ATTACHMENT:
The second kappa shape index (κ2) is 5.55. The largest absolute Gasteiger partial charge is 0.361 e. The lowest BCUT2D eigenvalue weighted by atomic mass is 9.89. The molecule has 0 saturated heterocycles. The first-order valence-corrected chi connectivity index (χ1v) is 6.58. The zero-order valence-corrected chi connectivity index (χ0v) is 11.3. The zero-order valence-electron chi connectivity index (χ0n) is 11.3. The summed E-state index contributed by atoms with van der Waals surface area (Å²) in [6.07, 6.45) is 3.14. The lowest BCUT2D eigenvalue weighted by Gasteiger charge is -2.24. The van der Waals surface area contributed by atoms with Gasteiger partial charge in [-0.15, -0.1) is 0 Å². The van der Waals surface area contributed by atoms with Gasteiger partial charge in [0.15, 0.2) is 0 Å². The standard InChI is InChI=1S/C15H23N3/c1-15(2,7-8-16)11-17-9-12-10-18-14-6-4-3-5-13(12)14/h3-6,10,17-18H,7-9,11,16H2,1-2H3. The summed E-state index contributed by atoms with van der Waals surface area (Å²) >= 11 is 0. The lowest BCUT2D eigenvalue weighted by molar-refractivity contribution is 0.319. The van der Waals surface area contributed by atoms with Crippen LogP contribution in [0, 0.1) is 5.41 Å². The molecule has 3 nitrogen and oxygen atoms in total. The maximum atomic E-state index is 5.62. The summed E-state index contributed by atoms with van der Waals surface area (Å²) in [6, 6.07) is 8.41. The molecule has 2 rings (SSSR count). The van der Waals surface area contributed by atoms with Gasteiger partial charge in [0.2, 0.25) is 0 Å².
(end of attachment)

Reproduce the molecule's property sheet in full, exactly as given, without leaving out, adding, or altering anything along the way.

The second kappa shape index (κ2) is 5.55. The largest absolute Gasteiger partial charge is 0.361 e. The lowest BCUT2D eigenvalue weighted by atomic mass is 9.89. The molecule has 0 saturated heterocycles. The first-order valence-corrected chi connectivity index (χ1v) is 6.58. The zero-order valence-corrected chi connectivity index (χ0v) is 11.3. The zero-order valence-electron chi connectivity index (χ0n) is 11.3. The summed E-state index contributed by atoms with van der Waals surface area (Å²) in [6.07, 6.45) is 3.14. The lowest BCUT2D eigenvalue weighted by Gasteiger charge is -2.24. The van der Waals surface area contributed by atoms with Gasteiger partial charge in [-0.15, -0.1) is 0 Å². The van der Waals surface area contributed by atoms with Gasteiger partial charge in [0.15, 0.2) is 0 Å². The standard InChI is InChI=1S/C15H23N3/c1-15(2,7-8-16)11-17-9-12-10-18-14-6-4-3-5-13(12)14/h3-6,10,17-18H,7-9,11,16H2,1-2H3. The summed E-state index contributed by atoms with van der Waals surface area (Å²) >= 11 is 0. The lowest BCUT2D eigenvalue weighted by molar-refractivity contribution is 0.319. The van der Waals surface area contributed by atoms with Crippen LogP contribution in [0, 0.1) is 5.41 Å². The molecule has 3 nitrogen and oxygen atoms in total. The maximum atomic E-state index is 5.62. The summed E-state index contributed by atoms with van der Waals surface area (Å²) in [6, 6.07) is 8.41. The molecule has 2 rings (SSSR count). The van der Waals surface area contributed by atoms with Gasteiger partial charge in [0.2, 0.25) is 0 Å².